Human Interest

Good News: Most premature babies grow up to be healthy adults

abortion survivor, born-alive, premature baby

Any parent with a premature baby knows all too well the stress and worry that comes with life in the Neonatal Intensive Care Unit (NICU). Not only are parents concerned for their baby’s immediate health, but when they leave the NICU, many unanswered questions persist about their babies’ long-term challenges. According to a new study, children born prematurely have, overall, good health outcomes into adulthood. That’s good news for the nearly 11 percent of babies worldwide who are born prematurely every year, and for the United States, where the rate of premature birth is on the rise. 

Many babies born too early (before 37 weeks gestation) have difficulty with eating, digesting food, temperature regulation, and breathing. Because of these early challenges, studies have shown that preemie babies are at increased risk for cognitive, behavioral, and vision problems as they grow up. But researcher and lead author Dr. Casey Crump saw that there was something missing from the established data set. Of all the different studies on the effects of prematurity, none had looked at positive adult health outcomes and how frequently the risks of premature birth are actually realized. 

Dr. Crump’s study, recently published in the Journal of the American Medical Association, looked at 2.5 million children born in Sweden between 1973 and 1997, around six percent of whom were born prematurely. Researchers examined the health data of the premature babies from between the ages of 18 and 43, and compared their outcomes with data from those who had been born at full term. They were especially looking at conditions that had previously been linked to prematurity, such as asthma, high blood pressure, diabetes, kidney disease, mental conditions, cerebral palsy, and epilepsy. 

READ: Miracle: Born at 21 weeks, ‘most premature’ baby is thriving

What they found was that of the premature babies, 55 percent grew into adulthood with no serious physical or mental health complications. This is extremely comparable to the 63 percent of those born full-term who also had no physical or mental health issues. That’s only an eight percent difference in adulthood outcomes between children born prematurely and children born at full term.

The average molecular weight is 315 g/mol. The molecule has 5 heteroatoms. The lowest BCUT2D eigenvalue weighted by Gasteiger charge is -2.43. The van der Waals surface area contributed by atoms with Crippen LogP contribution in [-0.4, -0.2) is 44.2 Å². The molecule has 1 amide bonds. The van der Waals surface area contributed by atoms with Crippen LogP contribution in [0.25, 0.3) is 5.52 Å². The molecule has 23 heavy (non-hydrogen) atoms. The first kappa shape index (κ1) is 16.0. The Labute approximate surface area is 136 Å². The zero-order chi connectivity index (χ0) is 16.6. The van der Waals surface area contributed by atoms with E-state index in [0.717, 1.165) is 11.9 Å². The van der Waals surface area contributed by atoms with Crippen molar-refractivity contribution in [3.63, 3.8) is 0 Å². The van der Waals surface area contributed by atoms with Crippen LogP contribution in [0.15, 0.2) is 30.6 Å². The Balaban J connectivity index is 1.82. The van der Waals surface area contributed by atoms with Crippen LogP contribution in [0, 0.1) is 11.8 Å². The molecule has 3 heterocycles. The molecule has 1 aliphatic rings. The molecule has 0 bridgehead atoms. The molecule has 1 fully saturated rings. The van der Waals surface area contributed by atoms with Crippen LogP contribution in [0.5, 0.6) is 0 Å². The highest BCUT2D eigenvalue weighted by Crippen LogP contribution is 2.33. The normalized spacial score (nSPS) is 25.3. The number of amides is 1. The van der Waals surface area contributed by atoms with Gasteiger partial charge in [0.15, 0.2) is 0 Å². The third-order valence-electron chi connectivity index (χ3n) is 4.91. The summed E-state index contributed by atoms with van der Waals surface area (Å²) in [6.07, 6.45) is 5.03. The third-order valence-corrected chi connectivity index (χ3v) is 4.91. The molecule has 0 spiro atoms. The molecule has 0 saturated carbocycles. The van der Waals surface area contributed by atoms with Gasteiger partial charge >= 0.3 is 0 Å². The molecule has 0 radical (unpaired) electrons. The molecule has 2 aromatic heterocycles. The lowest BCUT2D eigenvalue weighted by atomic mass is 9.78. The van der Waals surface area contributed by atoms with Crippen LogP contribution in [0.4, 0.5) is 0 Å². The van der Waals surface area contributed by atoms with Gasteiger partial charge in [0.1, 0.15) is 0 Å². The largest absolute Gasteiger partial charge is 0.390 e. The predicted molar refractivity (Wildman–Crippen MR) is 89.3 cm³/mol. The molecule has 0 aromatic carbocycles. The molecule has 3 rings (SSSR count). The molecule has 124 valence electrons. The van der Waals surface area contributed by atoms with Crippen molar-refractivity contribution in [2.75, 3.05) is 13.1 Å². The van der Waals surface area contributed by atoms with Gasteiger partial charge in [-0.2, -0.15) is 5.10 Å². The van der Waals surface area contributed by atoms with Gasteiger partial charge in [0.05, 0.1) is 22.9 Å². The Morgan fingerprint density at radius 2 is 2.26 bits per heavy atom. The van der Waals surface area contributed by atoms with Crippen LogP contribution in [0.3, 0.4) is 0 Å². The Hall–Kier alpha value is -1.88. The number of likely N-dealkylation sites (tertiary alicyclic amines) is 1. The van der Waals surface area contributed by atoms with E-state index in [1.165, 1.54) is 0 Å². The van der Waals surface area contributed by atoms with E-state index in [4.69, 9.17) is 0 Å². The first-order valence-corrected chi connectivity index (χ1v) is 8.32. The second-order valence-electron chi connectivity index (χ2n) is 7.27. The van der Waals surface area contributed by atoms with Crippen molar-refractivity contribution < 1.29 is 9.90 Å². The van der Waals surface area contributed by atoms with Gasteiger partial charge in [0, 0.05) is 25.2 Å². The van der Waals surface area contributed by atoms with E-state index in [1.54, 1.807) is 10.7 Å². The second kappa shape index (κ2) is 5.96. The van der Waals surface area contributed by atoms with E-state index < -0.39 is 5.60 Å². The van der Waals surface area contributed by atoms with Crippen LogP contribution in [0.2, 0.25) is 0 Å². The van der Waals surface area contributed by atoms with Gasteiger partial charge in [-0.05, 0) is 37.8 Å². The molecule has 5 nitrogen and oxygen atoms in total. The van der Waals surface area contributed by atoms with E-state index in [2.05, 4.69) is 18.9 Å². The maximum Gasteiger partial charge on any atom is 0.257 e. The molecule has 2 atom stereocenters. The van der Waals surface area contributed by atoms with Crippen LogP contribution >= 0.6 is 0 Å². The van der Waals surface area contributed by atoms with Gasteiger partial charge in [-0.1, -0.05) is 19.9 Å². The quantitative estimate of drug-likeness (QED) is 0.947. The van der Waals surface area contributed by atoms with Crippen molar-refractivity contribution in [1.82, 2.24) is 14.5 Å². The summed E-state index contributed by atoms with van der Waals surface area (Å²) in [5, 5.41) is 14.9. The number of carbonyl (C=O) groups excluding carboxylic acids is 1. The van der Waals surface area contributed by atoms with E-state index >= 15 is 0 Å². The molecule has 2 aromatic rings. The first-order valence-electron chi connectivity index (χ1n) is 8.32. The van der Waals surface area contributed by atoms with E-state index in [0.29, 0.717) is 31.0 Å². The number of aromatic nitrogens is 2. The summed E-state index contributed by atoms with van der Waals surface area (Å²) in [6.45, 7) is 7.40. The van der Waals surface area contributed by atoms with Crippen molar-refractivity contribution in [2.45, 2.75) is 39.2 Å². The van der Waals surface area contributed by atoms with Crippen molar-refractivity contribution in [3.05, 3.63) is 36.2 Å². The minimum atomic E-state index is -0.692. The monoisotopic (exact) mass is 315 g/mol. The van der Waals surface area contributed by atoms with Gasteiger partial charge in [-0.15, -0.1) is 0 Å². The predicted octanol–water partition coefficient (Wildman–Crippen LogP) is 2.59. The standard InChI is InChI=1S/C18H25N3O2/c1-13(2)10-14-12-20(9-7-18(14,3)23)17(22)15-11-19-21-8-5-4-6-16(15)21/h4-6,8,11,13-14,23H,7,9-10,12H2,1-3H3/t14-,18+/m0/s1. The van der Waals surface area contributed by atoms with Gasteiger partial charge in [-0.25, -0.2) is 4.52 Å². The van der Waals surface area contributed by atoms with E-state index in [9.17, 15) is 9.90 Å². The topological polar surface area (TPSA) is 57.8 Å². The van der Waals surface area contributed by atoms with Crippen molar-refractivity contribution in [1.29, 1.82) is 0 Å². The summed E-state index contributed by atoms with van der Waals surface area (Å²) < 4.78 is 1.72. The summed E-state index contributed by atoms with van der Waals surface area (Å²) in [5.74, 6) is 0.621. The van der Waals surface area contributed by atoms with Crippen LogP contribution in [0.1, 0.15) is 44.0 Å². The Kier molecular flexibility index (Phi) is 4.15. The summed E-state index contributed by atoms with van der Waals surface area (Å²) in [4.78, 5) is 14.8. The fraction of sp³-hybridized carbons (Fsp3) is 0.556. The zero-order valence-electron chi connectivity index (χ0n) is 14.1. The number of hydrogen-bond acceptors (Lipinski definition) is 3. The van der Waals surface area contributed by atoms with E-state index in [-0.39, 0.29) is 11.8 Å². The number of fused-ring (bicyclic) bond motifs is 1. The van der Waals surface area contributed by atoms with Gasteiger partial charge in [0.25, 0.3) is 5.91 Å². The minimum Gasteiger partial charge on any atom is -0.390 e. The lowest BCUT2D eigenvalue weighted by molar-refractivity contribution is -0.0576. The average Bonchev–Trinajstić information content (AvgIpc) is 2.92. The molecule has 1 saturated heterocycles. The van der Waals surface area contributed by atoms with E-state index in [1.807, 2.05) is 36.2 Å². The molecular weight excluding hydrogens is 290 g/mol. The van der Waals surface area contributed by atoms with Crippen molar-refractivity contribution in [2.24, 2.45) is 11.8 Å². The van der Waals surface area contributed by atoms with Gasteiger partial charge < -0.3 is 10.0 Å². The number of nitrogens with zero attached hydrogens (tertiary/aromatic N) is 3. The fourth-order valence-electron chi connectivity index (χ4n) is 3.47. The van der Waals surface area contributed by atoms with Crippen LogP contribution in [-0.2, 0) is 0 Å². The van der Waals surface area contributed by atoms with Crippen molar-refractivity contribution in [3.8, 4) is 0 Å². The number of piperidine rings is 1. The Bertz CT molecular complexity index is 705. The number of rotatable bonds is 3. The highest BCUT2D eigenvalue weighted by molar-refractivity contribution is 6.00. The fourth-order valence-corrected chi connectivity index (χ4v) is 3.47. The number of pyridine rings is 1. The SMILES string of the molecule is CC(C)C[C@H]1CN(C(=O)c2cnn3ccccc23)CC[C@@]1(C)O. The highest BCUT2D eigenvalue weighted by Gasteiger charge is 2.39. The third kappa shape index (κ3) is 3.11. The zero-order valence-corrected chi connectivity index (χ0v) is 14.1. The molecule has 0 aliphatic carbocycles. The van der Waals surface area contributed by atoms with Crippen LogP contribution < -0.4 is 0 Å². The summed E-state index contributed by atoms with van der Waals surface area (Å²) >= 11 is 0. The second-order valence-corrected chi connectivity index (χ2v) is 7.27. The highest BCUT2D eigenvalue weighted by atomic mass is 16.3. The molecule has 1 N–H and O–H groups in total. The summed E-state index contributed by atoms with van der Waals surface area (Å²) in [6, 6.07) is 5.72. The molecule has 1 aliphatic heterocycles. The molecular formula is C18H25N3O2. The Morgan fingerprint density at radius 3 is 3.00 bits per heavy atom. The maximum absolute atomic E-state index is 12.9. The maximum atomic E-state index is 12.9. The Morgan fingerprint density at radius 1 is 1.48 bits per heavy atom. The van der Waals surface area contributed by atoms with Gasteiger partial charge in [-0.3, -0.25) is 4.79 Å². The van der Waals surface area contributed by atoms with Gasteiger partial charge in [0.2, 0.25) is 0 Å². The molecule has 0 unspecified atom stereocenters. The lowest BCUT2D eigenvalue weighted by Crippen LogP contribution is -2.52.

The study noted that, while the data they looked at during this time frame was very good, it’s possible that there could be more of a contrast between term and preterm health outcomes in later years of life. 

But while the news is good for many, the earlier babies are born, the harder it becomes to avoid complications. Only 22 percent of the most premature babies were without any chronic health issues in adulthood. Every week and every day spent in the womb contributes to better outcomes. Because of this, Dr. Deborah Campbell, director of neonatology at the Children’s Hospital at Montefiore in New York City, told Health Day that this should translate into more support for maternal health to try to prevent preterm birth whenever possible. 

“Our findings reflect the apparent resilience of preterm birth survivors in maintaining good health,” Dr. Crump told Reuters Health. “Despite increased risks of several chronic disorders, the majority can still have good overall health in adulthood.”

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